When the Triangle last saw Vaclav Havel: Remembering LARGO DESOLATO, 14 years ago | Arts

When the Triangle last saw Vaclav Havel: Remembering LARGO DESOLATO, 14 years ago



Playwright Vaclav Havel
  • Playwright Vaclav Havel
Death catches us. It reminds us—too late, of course—of the ones we’ve lost track of. The used-to-be's. The discards. When it does, it tends to ask us one pointed question: “Why?”

The death last weekend of Vaclav Havel reminds me that this region's last independent production of the Nobel laureate and playwright’s work took place 14 years ago this month. ArtsCenter Community Theatre mounted Tom Stoppard's translation of LARGO DESOLATO in December, 1997.

It wasn't just one of the best shows of that year; it was one of the strongest works this area has produced in any of the ensuing years. The only local staging of Havel I could find after it was an undergraduate student show at UNC's LAB Theatre in 2001.

If anyone’s wondering what we’ve been missing ever since, read on.

Below: a mixdown from two pieces I wrote on LARGO DESOLATO in 1997:

= = = = =

Apocalyptic music from some forgotten 1950s monster movie blares into a darkened theater. Just as the audience gets a good case of the creeps, someone pulls the plug and the music grinds to a halt. The lights come up on a man in the grips of a terminal bad hair day inspired by comic great Stan Laurel, seated upon a sofa half-covered in olive-drab acoustical foam.

He stares at the audience. The audience stares back. After a moment, he agitatedly goes to one of six differently painted doors, looks through a peephole, and then puts his ear to the door.

That's it. The lights fade.

The scene repeats. Bad horror music, grinding halt, lights, stare, look, listen, fade. A third time through these paces, something different happens.

Funny? Undeniably. But the absurd opening to Vaclav Havel's black comedy LARGO DESOLATO bears a hidden barb in the joke. A dissident in a totalitarian state, where government thugs can knock on that door—or break it down—at any hour, would sooner categorize this simple scene as journalism, not paranoid farce.

These and other plot devices in LARGO spring from Havel's own experiences as a Czech theater artist whose political activism predated the Prague Spring of 1968. During 14 years of systemic intimidation, abuse and imprisonment under the regime of Gustáv Husák, it's telling that, after a four-year stretch in a labor camp, the first thing Havel wrote was this: a scathing satire about an intellectual anti-hero who once opposed a totalitarian government—but now finds himself very carefully counting the cost of further engagement.

LARGO’s themes include intellectual impotence, learned helplessness, betrayal, banality, and fear, which result in a series of artistic, emotional and creative blocks. From the historical evidence, it's clear: at that hour in the artist's life, such subject matter was very close at hand.

Everyone in Havel's farce looks to Leopold Nettles, an aging professor, for the answer, the next step towards freedom. The problem no one is willing to recognize in this darkly comic drama is that this rather terrorized old man doesn't know what it is—or even if he's remotely interested in taking it. Yes, Nettles once had a few words to say about freedom. Now, however, he finds himself with nothing to add to them.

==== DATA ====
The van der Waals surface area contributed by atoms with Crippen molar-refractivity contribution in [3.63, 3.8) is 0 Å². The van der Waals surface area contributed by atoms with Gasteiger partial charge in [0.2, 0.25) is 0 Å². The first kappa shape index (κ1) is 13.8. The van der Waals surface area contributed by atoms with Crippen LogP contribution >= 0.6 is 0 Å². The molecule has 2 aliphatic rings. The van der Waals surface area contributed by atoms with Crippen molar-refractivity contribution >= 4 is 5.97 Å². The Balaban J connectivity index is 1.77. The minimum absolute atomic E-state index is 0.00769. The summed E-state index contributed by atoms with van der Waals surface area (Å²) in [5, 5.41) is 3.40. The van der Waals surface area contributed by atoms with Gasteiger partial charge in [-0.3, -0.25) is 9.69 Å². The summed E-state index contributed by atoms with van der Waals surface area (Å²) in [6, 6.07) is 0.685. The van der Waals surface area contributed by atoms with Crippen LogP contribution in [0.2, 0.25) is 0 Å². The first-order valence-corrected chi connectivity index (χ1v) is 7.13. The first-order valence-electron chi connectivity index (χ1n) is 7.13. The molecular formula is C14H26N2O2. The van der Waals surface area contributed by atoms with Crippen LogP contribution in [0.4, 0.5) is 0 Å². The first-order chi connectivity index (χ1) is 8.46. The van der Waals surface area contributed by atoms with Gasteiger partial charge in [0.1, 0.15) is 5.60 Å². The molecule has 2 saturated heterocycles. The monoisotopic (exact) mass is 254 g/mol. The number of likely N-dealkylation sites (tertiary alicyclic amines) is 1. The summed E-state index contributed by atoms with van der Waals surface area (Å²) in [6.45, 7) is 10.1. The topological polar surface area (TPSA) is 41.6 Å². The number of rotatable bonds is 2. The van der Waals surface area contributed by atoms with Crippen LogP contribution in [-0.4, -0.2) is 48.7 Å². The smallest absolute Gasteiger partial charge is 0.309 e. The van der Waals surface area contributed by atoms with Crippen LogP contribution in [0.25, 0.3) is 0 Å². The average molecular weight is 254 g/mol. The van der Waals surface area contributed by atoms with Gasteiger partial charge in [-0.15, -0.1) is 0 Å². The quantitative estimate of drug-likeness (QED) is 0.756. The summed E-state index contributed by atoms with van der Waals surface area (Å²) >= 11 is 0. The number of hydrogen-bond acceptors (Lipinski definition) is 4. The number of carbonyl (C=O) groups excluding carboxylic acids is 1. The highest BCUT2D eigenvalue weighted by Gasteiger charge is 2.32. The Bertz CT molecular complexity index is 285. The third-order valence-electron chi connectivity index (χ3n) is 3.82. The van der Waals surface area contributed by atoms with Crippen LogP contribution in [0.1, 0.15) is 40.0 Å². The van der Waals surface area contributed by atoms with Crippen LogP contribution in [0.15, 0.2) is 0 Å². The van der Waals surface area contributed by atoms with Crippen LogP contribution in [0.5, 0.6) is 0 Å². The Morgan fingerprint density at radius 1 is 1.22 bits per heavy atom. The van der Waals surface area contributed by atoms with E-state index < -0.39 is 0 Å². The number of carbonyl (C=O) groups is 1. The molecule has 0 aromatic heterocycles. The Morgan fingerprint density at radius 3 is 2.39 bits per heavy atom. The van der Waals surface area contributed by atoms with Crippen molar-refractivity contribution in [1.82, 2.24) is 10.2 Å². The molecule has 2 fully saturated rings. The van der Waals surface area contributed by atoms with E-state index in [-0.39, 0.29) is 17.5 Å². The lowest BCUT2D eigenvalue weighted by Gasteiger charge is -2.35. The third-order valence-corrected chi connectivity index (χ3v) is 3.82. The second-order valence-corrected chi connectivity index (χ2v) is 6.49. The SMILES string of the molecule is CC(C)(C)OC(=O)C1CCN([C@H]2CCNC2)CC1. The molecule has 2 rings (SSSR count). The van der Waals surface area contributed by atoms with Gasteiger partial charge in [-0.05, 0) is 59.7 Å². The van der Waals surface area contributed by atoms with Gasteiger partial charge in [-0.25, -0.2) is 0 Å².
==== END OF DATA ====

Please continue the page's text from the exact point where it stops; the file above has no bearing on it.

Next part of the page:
That will satisfy no one in his immediate world, from mooching, self-styled representatives of a proletariat awaiting direction to a scornful wife (and her similarly scornful lover) who are convinced he's faking his indecision. An operative in the resistance, a disenchanted lover, and two strange agents of the state—none of these are pleased with the extended pause of a man who's not sure what to say next, or if he even has the courage to say it.

The point could be scarcely less veiled, or more autobiographical. The flesh fails, and those who demand a dissident remain visionary and true in the face of state-sponsored terror generally do so from an enviable distance. Once a writer is identified as the Jesus of Prague, it's an inconvenience to all concerned parties for him to suddenly turn human, or otherwise entertain second thoughts.

This courageous, ambitious production features Mary Ruth's awaited return to directing, and makes an eloquent case for her continued employment in that occupation. A uniformly strong cast includes an inspired Tom Marriott as the besieged Professor Nettles, with Marcia Edmundson as spurned and spurning wife Suzana, and Derrick Ivey as stylized lothario Edward. Michele Vazquez gives yet another notable performance as Nettles' lover, Lucy, while Jenifer Crowell and Carroll Credle ably define supporting characters as First and Second Sidney.

This show’s stylized and classical absurdism features imaginative costuming and makeup by Ivey and James Carnahan's allegorically pointed set of doors, barbed wire, and schizoid upholstery. That it gets any laughs at all out of its dark themes is a significant tribute to Ruth's vision and her cast's abilities.

Laughs are in abundance, but the humor is razor-sharp. Those in search of a light night out are cautioned to steer clear of this production. Those with more discerning tastes for sociopolitical satire, deftly directed and enacted, really shouldn't miss it.

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